About The Production
In 1968, a children's book by British Poet Laureate Ted Hughes (1930-1998) was publishedâ€“it's title in the U
In 1968, a children's book by British Poet
Laureate Ted Hughes (1930-1998) was published-it's title in the
U.K. was The Iron Man and, in the United States, The
Iron Giant. The story of a huge robot and its friendship with
a young boy grew out of a story told by Hughes to comfort his
and American poet Slyvia Plath's (1932-1963) two children following
their mother's death.
In 1986, rock musician Pete Townshend (one of the founders of
the British band The Who) became interested in writing "a
modern song-cycle in the manner of 'Tommy'" and chose as
his subject Hughes' book, The Iron Man. Three years later, "The
Iron Man" album was released and, in 1993, a stage version
was mounted at London's Old Vic.
Prolific theatrical producer/director Des McAnuff, who had adapted
the Tony Award-winning "The Who's 'Tommy'" with Townshend
for the stage, believed that "The Iron Man" could translate
to the screen, and the project was ultimately acquired by Warner
Towards the end of 1996, while "The Iron Man" project
was working its way through development, Brad Bird was developing
a feature for Turner during the period when Turner had been merged
with Warner Bros. The noted animation writer and director had
worked on such groundbreaking television projects as "The
Simpsons," "The Critic" and "King of the Hill"
and the had rightfully earned the reputation as an up-and-coming
force in the resurgence of the popularity of animation. (Bird
had also written, directed and co-produced the acclaimed "Family
Dog" that aired on Steven Spielberg's weekly television anthology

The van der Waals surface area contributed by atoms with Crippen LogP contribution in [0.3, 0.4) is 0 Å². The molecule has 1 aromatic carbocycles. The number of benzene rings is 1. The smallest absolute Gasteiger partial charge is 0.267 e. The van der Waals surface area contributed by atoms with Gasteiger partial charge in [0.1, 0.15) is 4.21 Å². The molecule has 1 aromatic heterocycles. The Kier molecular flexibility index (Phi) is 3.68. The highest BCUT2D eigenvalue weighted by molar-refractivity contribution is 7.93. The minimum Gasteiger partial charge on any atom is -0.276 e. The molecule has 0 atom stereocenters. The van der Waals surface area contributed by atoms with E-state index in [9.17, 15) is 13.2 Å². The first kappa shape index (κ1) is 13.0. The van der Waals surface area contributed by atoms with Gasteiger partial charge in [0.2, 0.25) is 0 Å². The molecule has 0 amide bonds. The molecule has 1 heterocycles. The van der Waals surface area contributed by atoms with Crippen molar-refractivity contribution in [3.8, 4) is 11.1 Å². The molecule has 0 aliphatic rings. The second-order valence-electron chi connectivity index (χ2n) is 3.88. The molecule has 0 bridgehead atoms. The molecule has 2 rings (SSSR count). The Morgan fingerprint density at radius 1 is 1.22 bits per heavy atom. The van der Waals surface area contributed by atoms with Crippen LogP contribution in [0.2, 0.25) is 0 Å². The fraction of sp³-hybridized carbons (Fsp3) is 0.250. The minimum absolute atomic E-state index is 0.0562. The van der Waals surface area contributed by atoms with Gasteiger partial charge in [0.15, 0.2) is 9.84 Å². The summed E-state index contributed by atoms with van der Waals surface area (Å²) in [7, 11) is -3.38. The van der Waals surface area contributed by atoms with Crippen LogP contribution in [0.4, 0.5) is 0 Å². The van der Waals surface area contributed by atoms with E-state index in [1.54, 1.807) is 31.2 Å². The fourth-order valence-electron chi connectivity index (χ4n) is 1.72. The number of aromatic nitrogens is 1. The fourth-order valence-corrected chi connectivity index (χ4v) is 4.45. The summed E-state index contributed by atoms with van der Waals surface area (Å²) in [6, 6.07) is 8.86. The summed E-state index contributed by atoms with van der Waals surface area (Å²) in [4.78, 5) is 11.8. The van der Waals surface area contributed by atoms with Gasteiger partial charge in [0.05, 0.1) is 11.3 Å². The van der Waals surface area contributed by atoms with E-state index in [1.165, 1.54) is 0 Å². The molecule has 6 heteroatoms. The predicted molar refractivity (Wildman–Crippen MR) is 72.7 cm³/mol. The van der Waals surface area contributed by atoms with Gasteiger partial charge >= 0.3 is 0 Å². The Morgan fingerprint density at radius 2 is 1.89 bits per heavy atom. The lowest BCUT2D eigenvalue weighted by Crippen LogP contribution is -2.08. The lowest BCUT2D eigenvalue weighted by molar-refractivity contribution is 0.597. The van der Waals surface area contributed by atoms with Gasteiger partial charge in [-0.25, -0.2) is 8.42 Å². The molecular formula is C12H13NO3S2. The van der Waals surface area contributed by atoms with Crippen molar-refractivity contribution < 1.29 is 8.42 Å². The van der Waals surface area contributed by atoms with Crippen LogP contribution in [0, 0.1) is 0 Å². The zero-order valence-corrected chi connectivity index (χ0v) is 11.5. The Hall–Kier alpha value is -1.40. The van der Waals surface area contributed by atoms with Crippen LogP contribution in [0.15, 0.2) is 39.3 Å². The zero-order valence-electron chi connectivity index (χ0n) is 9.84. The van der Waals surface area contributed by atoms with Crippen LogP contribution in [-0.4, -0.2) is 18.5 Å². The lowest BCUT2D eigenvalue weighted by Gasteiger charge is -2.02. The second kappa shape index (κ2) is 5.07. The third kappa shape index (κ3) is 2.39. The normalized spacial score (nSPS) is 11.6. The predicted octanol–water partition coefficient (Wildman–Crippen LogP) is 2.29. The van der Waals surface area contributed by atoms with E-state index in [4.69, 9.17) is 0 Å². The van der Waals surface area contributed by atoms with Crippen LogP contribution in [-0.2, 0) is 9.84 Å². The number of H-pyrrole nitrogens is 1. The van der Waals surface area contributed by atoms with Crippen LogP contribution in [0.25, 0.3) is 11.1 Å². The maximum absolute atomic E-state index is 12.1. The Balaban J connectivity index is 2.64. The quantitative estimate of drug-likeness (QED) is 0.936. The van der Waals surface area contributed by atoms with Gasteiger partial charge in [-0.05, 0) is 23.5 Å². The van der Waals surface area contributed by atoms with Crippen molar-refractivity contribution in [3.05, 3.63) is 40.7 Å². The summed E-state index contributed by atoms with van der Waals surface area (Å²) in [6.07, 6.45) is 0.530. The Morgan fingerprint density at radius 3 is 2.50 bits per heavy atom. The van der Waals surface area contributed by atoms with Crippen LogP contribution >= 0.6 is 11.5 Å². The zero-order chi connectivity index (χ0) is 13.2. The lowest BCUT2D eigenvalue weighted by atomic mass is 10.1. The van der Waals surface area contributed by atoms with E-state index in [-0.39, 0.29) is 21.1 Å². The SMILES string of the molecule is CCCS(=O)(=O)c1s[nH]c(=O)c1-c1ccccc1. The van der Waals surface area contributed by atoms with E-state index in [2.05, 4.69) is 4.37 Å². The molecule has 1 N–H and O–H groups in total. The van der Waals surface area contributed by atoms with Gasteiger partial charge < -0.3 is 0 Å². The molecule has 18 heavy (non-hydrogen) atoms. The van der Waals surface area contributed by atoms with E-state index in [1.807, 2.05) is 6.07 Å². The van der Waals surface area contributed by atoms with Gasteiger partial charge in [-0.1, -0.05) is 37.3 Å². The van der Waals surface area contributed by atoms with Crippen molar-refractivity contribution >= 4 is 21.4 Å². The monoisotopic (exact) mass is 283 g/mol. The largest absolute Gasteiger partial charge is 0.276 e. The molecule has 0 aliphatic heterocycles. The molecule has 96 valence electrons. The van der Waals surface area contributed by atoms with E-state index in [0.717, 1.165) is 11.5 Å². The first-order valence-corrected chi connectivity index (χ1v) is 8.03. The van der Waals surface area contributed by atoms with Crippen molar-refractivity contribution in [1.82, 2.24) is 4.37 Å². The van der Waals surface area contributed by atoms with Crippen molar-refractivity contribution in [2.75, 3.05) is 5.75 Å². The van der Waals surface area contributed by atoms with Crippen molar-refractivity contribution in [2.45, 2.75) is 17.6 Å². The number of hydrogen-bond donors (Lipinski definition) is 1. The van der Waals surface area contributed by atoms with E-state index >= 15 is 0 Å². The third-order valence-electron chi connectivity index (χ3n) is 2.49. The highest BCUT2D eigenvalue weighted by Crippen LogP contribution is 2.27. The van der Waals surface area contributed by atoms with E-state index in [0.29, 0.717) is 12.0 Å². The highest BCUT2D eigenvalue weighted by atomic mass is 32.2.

series, "Amazing Stories.")
Following the Turner/Warner Bros. merger, Bird was invited to
come to Warner Bros. Animation-the studio of such classic animators
as Friz Freleng and Chuck Jones-to discuss working on a film for
the studio. While at Warners, Bird viewed sample artwork from
projects the studio had in development and there he saw a drawing
"of a young boy and a giant robot. It stuck with me. Later,
when the Turner thing didn't work out, Warners asked me if there
was anything I was interested in. I read the Ted Hughes book and
I really liked the basic mythology of the story, but I had something
pretty different in mind. So I pitched my version of 'The Iron
Giant' and they went for it."
Bird's version of Hughes' tale kept the central characters of
the story, but surrounding the relationship between Hogarth and
the Giant, the director put a distinctly American spin on the
30-year-old British children's book.
He explains, "Hughes' book is a great story that tries to
show kids about the cycle of life-even though there is death,
life has a continuity. My version is based around a question I
asked the execs at Warner Bros.-what if a gun had a soul and chose
not to be a gun? Basically I wanted to honor the book, but also
take it in a new direction."
Screenwriter Tim McCanlies worked with Bird to realize the script.
Bird comments, "Tim and I had a wonderful experience collaborating
on 'The Iron Giant.' I first fell in love with Tim's work when
I read his screenplay 'Second Hand Lions.' I knew then that he
was the perfect writer to help bring 'The Iron Giant' to the screen.
Tim's writing has a sweetness and an innocence to it which speak
to the very core of our film."
Later during production, the filmmakers sent Ted Hughes a copy
of "The Iron Giant" script. The autho
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